by Rudy Irawan Kadjairi
I’ve had some time to think about that incident involving that man who felt emboldened with a deluded audacity to chastise another for going out with a woman of another race.
Yes, it was racist.
And yes, many have expressed their disgust, shock, and surprise at the nerve of the man to exhibit his sheer racist ideals onto another, and, have denounced his actions, as any decent human being should.
But here’s the thing though: why should anybody be shocked or even remotely surprised?
Have you been living under a rock or something?
This is Singapore. Yes, THIS is Singapore. Having absolute strangers throwing shade at you for being of a certain race (usually a minority), is quite a common thing. Sure, not EVERYONE does it; but there’s enough of it going around. Your insistence that “not all Singaporeans are like that”, misses the point.
Your ignorance about how the toxicity of a few can affect so many is exactly why these few are brazen enough to spew racist rhetoric at those they don’t even know. Your denials about how this country has nurtured racist platitudes is exactly why racism has been allowed to fester since time immemorial.
No, just stop denying that we have a problem. That only makes things worse.
Stop buying into all that propaganda image of a nation so harmonious in its multiculturalism, multiracialism, and diversity. It’s an image that suits us only when necessary, sure. But as a minority, I can honestly tell you that nothing about Singapore is that so straightforward.
We all know this to be true. We just refuse to admit it.
From a leadership which has ingrained into the minds of a then young nation that an entire community cannot be trusted to defend their own country of birth. To policies that saw the need to separate issues into racial categories hence seeing to the birth of self-help groups specifically based on race.
To the politically driven structuring of a GRC scheme, which enhanced the idea to all and sundry that racial representation cannot be organic because basically the majority of Singaporeans won’t vote a minority into Parliament even if they sold the best and cheapest of koyoks against the Chinese candidate who would sell the same.
Never mind that we’ve had the embarrassment of pretentiously pretending how important it was to have a Malay President that we changed our own Constitution to shut out every other possible decent candidate from other racial background to run for the post.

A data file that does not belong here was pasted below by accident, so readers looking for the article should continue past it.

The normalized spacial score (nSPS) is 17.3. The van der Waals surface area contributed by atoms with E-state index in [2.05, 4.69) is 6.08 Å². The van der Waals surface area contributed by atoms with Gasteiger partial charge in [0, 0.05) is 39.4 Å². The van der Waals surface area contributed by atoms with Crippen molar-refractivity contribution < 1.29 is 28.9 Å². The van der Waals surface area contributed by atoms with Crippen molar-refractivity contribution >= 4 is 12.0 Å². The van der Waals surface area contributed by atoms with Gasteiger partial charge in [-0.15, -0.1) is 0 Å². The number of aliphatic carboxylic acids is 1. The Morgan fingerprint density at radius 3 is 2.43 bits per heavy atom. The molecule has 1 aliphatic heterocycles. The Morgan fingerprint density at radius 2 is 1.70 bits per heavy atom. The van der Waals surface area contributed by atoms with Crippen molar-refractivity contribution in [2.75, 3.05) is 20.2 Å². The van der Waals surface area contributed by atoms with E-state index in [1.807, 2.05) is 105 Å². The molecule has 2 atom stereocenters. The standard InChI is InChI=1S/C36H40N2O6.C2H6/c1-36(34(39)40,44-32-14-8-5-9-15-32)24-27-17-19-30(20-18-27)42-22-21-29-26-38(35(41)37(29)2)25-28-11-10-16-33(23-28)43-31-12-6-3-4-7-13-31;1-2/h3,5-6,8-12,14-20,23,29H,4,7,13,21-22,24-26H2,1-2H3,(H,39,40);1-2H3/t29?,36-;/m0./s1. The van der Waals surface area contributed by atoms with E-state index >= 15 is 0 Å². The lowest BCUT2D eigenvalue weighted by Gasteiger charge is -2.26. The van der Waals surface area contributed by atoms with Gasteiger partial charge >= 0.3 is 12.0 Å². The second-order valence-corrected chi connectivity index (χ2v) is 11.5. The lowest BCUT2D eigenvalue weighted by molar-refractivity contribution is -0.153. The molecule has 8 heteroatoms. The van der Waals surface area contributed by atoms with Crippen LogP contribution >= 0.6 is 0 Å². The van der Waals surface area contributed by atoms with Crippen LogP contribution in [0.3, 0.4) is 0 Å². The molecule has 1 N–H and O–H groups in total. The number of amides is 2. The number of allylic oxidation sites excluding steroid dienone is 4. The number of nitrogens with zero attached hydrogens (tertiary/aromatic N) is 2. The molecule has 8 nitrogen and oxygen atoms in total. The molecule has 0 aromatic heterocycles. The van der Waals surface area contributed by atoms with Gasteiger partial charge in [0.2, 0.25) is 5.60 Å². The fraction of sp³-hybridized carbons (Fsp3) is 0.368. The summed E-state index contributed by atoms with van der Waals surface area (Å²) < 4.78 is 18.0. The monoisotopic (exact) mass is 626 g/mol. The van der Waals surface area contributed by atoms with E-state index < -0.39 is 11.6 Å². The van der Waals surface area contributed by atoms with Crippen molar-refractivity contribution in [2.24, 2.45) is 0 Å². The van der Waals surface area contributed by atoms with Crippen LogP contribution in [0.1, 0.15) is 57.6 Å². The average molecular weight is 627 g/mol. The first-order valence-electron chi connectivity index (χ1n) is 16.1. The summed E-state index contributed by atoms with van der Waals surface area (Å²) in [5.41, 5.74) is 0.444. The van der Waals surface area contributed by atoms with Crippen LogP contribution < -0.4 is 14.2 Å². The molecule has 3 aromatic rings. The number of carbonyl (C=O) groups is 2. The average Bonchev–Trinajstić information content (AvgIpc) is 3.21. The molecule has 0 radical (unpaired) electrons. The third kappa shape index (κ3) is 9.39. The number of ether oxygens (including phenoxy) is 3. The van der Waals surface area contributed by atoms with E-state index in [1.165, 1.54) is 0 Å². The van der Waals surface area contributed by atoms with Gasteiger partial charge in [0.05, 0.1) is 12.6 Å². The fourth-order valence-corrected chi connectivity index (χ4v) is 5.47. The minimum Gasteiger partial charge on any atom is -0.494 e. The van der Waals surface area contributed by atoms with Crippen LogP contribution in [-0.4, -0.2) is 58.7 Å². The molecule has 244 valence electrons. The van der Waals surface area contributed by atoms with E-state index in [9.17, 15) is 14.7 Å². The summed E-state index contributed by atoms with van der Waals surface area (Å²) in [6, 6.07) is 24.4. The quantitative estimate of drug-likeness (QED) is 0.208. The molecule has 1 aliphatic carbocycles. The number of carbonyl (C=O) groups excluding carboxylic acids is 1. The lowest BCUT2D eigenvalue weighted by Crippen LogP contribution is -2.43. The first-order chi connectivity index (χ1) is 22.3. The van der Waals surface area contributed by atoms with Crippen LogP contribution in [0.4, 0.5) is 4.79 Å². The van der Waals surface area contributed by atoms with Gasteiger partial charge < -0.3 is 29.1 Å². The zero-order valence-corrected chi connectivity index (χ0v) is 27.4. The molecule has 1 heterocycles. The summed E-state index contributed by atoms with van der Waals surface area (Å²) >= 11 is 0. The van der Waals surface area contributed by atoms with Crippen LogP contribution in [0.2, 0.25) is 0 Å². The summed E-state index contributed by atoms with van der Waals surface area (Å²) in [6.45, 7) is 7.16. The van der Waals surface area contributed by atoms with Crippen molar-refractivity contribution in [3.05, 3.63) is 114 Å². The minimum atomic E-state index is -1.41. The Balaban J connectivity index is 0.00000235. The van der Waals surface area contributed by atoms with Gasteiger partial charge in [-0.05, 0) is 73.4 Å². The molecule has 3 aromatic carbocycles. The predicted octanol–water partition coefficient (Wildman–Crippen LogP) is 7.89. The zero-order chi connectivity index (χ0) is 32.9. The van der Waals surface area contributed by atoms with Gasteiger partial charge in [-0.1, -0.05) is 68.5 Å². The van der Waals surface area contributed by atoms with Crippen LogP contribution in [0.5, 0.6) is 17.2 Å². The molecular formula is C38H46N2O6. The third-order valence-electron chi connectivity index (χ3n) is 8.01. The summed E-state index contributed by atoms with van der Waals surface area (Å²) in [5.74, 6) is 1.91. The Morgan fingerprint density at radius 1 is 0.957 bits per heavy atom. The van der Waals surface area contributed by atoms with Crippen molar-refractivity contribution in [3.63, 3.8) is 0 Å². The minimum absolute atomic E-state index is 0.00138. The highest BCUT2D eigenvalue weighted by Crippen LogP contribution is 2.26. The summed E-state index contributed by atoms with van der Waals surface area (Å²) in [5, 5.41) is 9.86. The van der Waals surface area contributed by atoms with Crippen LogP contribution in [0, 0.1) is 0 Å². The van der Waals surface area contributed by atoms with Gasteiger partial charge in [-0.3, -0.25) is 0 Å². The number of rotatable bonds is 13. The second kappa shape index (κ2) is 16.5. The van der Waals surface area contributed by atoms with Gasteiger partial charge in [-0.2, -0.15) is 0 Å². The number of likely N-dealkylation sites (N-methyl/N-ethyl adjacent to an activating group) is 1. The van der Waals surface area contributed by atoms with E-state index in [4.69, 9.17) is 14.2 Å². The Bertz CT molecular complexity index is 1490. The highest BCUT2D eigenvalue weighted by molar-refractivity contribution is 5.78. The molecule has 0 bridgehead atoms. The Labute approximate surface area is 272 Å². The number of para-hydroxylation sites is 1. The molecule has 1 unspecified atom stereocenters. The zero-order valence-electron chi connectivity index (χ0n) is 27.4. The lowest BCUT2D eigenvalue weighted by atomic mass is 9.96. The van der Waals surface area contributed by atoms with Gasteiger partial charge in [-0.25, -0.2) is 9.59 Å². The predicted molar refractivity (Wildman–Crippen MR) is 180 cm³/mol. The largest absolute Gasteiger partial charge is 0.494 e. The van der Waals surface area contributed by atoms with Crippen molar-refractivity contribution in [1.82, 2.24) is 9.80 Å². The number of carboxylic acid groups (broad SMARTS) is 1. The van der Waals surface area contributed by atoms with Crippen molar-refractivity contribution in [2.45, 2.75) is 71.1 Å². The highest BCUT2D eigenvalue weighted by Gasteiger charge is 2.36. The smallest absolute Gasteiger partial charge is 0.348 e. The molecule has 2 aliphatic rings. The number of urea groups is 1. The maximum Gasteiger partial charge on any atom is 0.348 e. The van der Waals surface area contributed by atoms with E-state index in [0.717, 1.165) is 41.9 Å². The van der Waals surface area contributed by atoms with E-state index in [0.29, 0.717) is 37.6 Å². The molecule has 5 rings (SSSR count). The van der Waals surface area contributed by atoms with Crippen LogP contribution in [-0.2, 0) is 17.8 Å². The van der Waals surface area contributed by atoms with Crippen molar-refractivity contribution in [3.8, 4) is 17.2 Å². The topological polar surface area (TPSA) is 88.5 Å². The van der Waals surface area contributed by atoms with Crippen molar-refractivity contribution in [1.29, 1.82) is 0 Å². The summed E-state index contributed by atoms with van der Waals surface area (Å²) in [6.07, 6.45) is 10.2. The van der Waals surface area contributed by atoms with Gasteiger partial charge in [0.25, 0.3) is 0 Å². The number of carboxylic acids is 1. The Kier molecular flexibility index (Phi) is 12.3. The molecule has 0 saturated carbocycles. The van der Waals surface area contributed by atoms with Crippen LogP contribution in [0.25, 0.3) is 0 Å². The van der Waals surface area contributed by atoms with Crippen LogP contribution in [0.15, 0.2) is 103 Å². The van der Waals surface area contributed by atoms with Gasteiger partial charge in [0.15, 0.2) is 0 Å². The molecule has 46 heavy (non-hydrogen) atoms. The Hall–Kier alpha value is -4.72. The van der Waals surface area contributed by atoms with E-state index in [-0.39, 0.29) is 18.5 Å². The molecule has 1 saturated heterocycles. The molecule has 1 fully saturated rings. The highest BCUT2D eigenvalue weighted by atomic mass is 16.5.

Worse, the one eventually given the title of President didn’t even bother to think at all that the whole process was unbecoming of the ideals of a nation held by a Pledge which disagrees with all of the shenanigans of a Reserved Presidency. Don’t even get started about the beliefs that goes on with regards to the armed forces.
All these, haven’t even scratched the surface about the DAILY challenges faced by minorities in this country trying to go about looking for a job, going about their daily routine, trying to get a loan, buying a property, etc, etc, or just simply trying to get by.
It doesn’t matter even if you believe that this recent case of that man in question who had the nerve to chastise a stranger about his choice in picking a girlfriend, was an anomaly.
Your denials of the problems of racism in this country, and your most annoying claims that Singapore does not have a chronic racist problem, or that racists are in the absolute minority, or that famous comparative analysis that there are other countries with a far much worse record with racism, et al, are, as I have said earlier, the very reason racism has festered in this country. Coz we make excuses for them.
In an environment where even your own government perpetuates what obviously looks like racism when they insist that only a Chinese can be a Prime Minister, and making excuses for it, how can you really say we that we don’t play the racism card when it suits us?
In an environment where a minority is easily shut down for raising questions about racism and accused of trying to “stir shit”, how can you not even suspect that the problem is worse than it is?
In an environment where a belief system has been so ingrained that it repulses the most decent of people, how can it still surprise you that a man had the audacity to throw racist rhetoric at a total stranger in full view of the public eye.
Who are you kidding?
We should expect it!
The problem isn’t that the man was racist.
The real problem was that he felt and believed he had the right to say what he said and did.
And he, is not alone.
This was first published on Rudy Irawan Kadjairi’s Facebook page, and reproduced with permission